Democrats feel accomplished, Republicans can only wait, and everybody's exhausted

The legislative session in Olympia is over, and the Democratic agenda is enacted. Here's a quick assessment of the ruling party's 105-day reign.
The legislative session in Olympia is over, and the Democratic agenda is enacted. Here's a quick assessment of the ruling party's 105-day reign.

I'm sitting in my office on the Capitol campus looking out at the sine die (final adjournment) party. This is an annual event that takes place in the parking lot between the two media houses on campus – we call them the White House and the Blue House. The last day of a session feels a lot like the last day of school. There's exhaustion and relief that the 105-day slog is over. People feel like blowing off a bit of steam and going home and getting some much-needed R&R. It's always amazing to me how quickly this place clears out. One day it's a beehive of activity, the next it feels like a college campus on summer break. Majority Democrats worked through the weekend to pass a two-year, $33 billion budget. Democrats call it an "education budget." Republicans say it spends twice what the state is expected to take in. It does include a rainy-day fund, which is something Gov. Chris Gregoire demanded. Democrats also passed a Washington Assessment of Student Learning reform bill that delays the math and science graduation requirement and allows students to take alternative tests (such as the SAT and AP exams) if they're having trouble passing the WASL. It will be interesting to see if Gregoire vetoes any sections of that bill. This has been the "year of the Democrat" in Olympia. With newly expanded majorities in the House and Senate and control of the governor's office, it's been one-party-rule on steroids. Democrats flexed their majority muscle to pass a number of controversial pieces of legislation. These include:

  • Domestic Partnership Registry for gay and lesbian couples.
  • Simple majority to pass school levies (which now goes to a vote of the people).
  • Ban on abstinence-only sex-education.
  • Paid Family Leave program.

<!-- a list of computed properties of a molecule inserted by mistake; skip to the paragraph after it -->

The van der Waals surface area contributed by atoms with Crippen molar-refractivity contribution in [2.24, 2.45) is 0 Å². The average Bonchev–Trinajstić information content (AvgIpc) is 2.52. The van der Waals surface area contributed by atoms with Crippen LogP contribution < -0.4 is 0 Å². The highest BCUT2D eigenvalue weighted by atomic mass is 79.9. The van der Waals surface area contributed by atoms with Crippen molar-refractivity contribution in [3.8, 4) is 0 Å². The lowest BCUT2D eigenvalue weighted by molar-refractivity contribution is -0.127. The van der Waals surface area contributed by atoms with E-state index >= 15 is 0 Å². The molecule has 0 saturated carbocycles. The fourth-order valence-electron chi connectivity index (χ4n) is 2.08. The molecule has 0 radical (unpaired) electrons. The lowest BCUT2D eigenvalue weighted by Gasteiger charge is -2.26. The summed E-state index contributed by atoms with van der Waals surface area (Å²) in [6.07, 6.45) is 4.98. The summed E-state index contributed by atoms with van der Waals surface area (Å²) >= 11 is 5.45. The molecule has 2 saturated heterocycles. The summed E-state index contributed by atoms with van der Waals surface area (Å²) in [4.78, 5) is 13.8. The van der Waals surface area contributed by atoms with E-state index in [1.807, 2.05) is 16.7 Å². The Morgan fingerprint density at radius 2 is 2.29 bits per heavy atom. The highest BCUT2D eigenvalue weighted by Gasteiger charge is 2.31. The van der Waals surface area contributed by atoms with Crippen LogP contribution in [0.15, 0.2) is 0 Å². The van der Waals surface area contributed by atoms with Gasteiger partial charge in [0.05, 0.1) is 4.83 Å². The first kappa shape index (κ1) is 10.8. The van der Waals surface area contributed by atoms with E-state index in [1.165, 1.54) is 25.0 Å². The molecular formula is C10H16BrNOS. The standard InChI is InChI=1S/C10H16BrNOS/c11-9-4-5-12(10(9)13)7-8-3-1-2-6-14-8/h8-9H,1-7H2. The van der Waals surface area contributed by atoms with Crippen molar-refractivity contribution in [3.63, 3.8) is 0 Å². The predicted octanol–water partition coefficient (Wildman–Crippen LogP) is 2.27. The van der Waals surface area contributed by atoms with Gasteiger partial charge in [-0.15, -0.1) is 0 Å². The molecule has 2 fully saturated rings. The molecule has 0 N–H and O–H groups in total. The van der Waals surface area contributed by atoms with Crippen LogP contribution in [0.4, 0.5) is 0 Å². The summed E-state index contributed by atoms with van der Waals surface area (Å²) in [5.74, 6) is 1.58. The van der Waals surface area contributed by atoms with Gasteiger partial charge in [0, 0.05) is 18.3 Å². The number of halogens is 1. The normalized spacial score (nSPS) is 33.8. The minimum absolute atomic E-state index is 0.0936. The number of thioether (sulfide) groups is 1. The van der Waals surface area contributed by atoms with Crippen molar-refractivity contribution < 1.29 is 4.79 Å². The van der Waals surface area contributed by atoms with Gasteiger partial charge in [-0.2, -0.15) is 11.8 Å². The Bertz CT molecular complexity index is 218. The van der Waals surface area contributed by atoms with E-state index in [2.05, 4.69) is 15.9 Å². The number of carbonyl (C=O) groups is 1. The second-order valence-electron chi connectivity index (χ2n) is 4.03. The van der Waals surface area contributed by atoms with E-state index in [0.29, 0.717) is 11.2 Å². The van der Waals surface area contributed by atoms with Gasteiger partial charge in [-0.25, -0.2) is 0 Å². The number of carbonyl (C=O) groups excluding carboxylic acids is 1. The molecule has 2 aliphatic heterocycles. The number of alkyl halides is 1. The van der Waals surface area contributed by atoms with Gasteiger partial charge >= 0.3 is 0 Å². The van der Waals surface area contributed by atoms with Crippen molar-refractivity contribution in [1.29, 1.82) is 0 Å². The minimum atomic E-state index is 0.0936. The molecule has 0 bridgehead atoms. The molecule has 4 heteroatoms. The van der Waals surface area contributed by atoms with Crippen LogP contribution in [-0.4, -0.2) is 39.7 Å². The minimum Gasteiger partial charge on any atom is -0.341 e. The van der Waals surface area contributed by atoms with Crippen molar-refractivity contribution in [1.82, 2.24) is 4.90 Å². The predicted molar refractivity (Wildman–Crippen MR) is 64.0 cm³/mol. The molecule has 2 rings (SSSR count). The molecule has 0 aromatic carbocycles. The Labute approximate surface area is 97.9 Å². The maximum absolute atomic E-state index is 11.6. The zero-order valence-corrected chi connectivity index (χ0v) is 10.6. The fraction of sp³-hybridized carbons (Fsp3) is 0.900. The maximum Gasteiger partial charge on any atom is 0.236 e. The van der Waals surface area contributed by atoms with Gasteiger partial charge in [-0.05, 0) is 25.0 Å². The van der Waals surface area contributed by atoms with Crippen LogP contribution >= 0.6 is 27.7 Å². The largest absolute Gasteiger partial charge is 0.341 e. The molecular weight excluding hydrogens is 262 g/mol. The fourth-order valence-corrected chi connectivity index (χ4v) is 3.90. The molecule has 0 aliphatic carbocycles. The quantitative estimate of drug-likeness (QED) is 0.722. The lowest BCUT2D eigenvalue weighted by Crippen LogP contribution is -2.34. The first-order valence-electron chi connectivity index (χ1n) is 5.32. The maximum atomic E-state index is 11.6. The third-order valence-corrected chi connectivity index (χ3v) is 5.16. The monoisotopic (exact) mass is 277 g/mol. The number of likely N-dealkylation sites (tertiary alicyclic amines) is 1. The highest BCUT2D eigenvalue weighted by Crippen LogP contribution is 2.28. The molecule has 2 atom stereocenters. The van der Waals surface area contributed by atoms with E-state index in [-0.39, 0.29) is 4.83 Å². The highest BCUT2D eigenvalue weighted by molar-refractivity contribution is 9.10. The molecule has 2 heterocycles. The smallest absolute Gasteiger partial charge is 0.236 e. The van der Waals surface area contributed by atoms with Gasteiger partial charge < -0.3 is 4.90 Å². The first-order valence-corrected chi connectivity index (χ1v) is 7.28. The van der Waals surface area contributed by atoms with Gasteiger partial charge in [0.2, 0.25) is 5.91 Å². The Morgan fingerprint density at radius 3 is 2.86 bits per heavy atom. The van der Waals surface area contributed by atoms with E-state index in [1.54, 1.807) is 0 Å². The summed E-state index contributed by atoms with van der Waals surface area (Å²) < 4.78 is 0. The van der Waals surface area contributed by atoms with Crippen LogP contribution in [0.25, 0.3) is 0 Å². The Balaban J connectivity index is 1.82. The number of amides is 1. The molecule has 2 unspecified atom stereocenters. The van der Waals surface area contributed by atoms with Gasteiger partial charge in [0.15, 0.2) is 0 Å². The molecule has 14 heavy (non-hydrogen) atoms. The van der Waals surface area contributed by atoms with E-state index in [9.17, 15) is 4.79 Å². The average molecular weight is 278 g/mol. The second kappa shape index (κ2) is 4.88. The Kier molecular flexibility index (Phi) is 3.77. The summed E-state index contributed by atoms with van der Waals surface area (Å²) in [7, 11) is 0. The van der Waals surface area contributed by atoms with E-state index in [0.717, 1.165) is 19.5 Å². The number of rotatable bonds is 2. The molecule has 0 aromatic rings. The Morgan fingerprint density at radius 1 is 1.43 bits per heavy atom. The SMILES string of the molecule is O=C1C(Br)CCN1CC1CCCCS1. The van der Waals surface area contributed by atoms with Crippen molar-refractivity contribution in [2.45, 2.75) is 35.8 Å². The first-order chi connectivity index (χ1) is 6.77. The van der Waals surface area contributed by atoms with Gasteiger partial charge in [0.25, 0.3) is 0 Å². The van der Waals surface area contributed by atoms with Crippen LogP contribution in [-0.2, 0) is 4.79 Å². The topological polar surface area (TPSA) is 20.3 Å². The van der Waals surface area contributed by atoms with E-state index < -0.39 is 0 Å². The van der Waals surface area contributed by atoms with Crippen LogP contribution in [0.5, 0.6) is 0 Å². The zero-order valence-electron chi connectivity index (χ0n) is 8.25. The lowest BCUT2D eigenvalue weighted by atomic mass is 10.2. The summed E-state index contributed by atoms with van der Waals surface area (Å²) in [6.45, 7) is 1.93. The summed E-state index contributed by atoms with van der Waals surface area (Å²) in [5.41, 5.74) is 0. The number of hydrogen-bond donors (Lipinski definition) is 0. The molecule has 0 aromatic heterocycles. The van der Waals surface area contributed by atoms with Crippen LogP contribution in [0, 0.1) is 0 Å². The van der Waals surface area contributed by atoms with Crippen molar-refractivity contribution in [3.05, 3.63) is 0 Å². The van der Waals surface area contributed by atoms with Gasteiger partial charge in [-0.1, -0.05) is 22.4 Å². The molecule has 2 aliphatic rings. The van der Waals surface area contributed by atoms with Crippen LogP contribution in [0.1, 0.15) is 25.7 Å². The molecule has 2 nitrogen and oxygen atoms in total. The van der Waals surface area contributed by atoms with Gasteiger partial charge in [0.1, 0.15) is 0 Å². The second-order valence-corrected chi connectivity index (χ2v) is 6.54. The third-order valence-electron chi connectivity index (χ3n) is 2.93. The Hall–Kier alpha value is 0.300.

In addition, Democrats funded a phase-in of all-day kindergarten, expanded health coverage for children, and passed a climate-change bill that calls for reducing Washington's CO2 emissions to 1990 levels. It's also worth noting what Democrats did not do. They shunned proposals to use tax dollars to build a new Sonics arena and a NASCAR track. They also blocked legislation that would have regulated gun sales at gun shows and legislation cracking down on payday lenders (a bill to regulate online payday lenders did pass). Longtime social services lobbyist Nick Federici says Democrats acted as pragmatic progressives. "My take is they managed to do many things that don't push a lot of negative hot buttons but still moved forward in terms of public policy in a very progressive way," says Federici. Republicans, of course, see things differently. Says House Minority Leader Richard DeBolt, R-Chehalis: "It's funny to me that we can come up with a curriculum for sex education, but we couldn't manage a curriculum for math. It just shows the misplaced priority in my opinion." Despite the criticism, Democrats did what they set out to do. Gregoire came into the session with a broad agenda, and the House and the Senate delivered – passing 27 of her 29 governor-request bills. Speaker of the House Frank Chopp, D-Seattle, and Senate Majority Leader Lisa Brown, D-Spokane, are seasoned legislative leaders. They run tight ships, keep their caucuses together (most days), and seem to have remembered the lesson of the early 1990s – which is don't over-reach when you've got big majorities. Even so, there was an interesting dynamic that I noticed this year. Despite the Democratic majorities, there was a lot of compromise required to get bills passed in both chambers. It seemed like the Senate was more liberal than the House. For instance, the Senate passed a fairly robust paid-family-leave bill that included a payroll tax increase to fund the program. But when the bill went to the House, the payroll tax was taken out and the bill was stripped-down. (The governor had warned that any tax increase would have to go to a vote of the people.) In the end, the Senate had to compromise to get the bill passed. Says Senator Brian Weinstein, D-Mercer Island: "This is only my third year here, and one thing that did come as a surprise to me is that we could have a Democratic governor, a Democratic Senate, and a Democratic House – but not necessarily agree on everything." It's worth noting that Chopp's leadership team is made up of two fairly conservative Democrats. There's Majority Leader Lynn Kessler, D-Hoquiam, and Caucus Chair Bill Grant, D-Walla Walla. If they don't like a piece of legislation, that carries a lot of weight. It's probably not an overstatement to say they have veto power. Over in the Senate, Majority Leader Brown has a carpe diem approach to having the majority. "I think there's a sense that you have to seize the opportunity when you've got it to move forward with your agenda," says Brown. She adds: "I suppose the most cautious approach would be don't pass family leave, don't pass climate change. They weren't on the lists at the beginning of session of major stakeholder groups, but there were senators that felt passionate about that, so we went forward." But Republicans are counting on the other shoe to drop. They predict the state will soon be back in the red. If that happens, the GOP will be more than ready to pounce. The next test for Democrats: ensure Washington voters pass the simple-majority constitutional amendment this fall to make it easier to approve school levies.   

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